Article published in:
Language Problems and Language Planning
Vol. 40:2 (2016) ► pp. 163186
Gorenflo, L.J., Romaine, S., Mittermeier, R.A., & Walker-Painemilla, K
(2012) Co-occurrence of linguistic and biological diversity in biodiversity hotspots and high biodiversity wilderness areas. Proceedings of the National Academy of Sciences 109/21: 8032–8037.
Hu Zhuanglin
(2001) An Introduction to Linguistics. Beijing: Beijing University Press.Google Scholar
Lewis, M.P
(Ed.) (2009) Ethnologue: Languages of the world (16th ed.). Dallas, Tex.: SIL International.Google Scholar
Lewis, M.P. & Simons, G.F
(2010) Simons. Assessing Endangerment: Expanding Fishman’s GIDS. Revue Roumaine de Linguistique 55/ 21: 103–120.Google Scholar
Phinney, J.S
(1996) When we talk about American ethnic groups, what do we mean? American Psychologist 51/9: 918–927. CrossrefGoogle Scholar
The Sixth Plenary Session of the Seventeenth CPC Central Committee
(2011, October 26). The Decision of the CPC Central Committee on Major Issues Pertaining to Deepening Reform of the Cultural System and Promoting the Great Development and Flourishing of Socialist Culture, Renmin Daily (Renmin Ribao). 1–11.Google Scholar
UNESCO Ad Hoc Expert Group on Endangered Languages
(2003) Language Vitality and Endangerment. Paris: The International Expert Meeting on UNESCO Programme Safeguarding of Endangered Languages.Google Scholar
Wang Yuanxin
(2010) Chinese ethnic languages and character, a kind of non-objection culture heritage. In Zhao Xueyi & Guan Kai (Eds.), Chinese Ethnic Non-objection Culture Heritage, Beijing: Minzu Press. 134 - 192.Google Scholar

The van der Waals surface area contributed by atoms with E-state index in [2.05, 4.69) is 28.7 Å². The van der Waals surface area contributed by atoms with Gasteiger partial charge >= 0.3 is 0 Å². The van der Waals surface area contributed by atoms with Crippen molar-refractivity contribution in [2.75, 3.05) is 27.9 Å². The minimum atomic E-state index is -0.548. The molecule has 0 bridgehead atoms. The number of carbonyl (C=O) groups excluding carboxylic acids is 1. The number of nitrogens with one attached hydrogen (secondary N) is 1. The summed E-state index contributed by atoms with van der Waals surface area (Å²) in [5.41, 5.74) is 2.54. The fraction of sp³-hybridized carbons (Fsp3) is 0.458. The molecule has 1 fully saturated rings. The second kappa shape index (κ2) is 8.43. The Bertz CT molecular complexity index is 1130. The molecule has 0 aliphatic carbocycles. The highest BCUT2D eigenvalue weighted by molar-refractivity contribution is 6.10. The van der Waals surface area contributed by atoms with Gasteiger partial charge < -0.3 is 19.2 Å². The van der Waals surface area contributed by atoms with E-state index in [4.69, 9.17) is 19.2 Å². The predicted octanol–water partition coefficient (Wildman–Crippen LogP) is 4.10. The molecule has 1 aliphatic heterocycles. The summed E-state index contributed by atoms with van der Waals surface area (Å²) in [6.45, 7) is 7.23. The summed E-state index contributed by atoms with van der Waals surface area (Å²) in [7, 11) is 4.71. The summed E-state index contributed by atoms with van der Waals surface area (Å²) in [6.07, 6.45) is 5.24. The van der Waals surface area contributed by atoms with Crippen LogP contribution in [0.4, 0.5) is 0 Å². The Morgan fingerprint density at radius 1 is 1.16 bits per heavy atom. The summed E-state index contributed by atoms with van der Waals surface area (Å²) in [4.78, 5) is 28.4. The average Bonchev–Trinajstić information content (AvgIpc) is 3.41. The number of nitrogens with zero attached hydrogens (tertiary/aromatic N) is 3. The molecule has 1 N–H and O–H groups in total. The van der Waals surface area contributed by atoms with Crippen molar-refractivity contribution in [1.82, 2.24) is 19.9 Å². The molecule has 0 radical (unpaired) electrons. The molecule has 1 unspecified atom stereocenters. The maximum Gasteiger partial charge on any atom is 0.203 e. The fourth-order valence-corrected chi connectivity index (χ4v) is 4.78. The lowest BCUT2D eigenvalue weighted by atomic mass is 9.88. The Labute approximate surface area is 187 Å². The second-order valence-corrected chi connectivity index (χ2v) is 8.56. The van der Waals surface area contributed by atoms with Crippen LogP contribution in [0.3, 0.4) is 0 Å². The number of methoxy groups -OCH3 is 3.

Yao Chunlin
(2012) Energetic or Endangered: Case Study on Tibetan Language Use and Attitude in the First Villager Group of Juhua Village, a Tibetan-Chinese Bilingual Community. Chinese Sociolinguistics, 18/21, 63–69.Google Scholar
(2013a) Case Study on Language Use and Attitude in Maketang Town under Urbanization. Language Research 141: 181–189.Google Scholar
(2013b) How Urbanization Affects the Language Life in Amdo Dialect Region: Case Study on Tibetan Use and Attitude in Huazangsi Town. Journal of the Central University for Nationalities (Philosophy and Social Sciences Edition) 61: 153–159.Google Scholar
Zuckermann, G., & Walsh, M
(2011) Stop, Revive, Survive!: Lessons from the Hebrew Revival Applicable to the Reclamation, Maintenance and Empowerment of Aboriginal Languages and Cultures. Australian Journal of Linguistics, 31(1), 111–127. CrossrefGoogle Scholar
Zuckermann, G., Yao Chunlin, & Jia, Xu
(2012) Universal Constraints and Mechanisms in the Reclamation and Empowerment of Endangered Languages and Dialects. World Ethno-National Studies, 61, 66–73.Google Scholar
Zuckermann, G., & Yao, Chunlin
(2014) Native Title Rights and the Compensation for the Loss of Aboriginal Languages. Journal of Peking University (Philosophy and Social Sciences), 11, 156–163.Google Scholar
Zuckermann, G
(2009) Hybridity Versus Revivability: Multiple Causation, Forms and Patterns. Journal of Language Contact, 2(2), 40–67. CrossrefGoogle Scholar
Cited by

Cited by 1 other publications

Gan, Yongtao & Sude Sude
2021. Bilingual students’ attitudes toward the Tibetan language. Language Problems and Language Planning 45:1  pp. 1 ff. Crossref logo

This list is based on CrossRef data as of 10 april 2022. Please note that it may not be complete. Sources presented here have been supplied by the respective publishers. Any errors therein should be reported to them.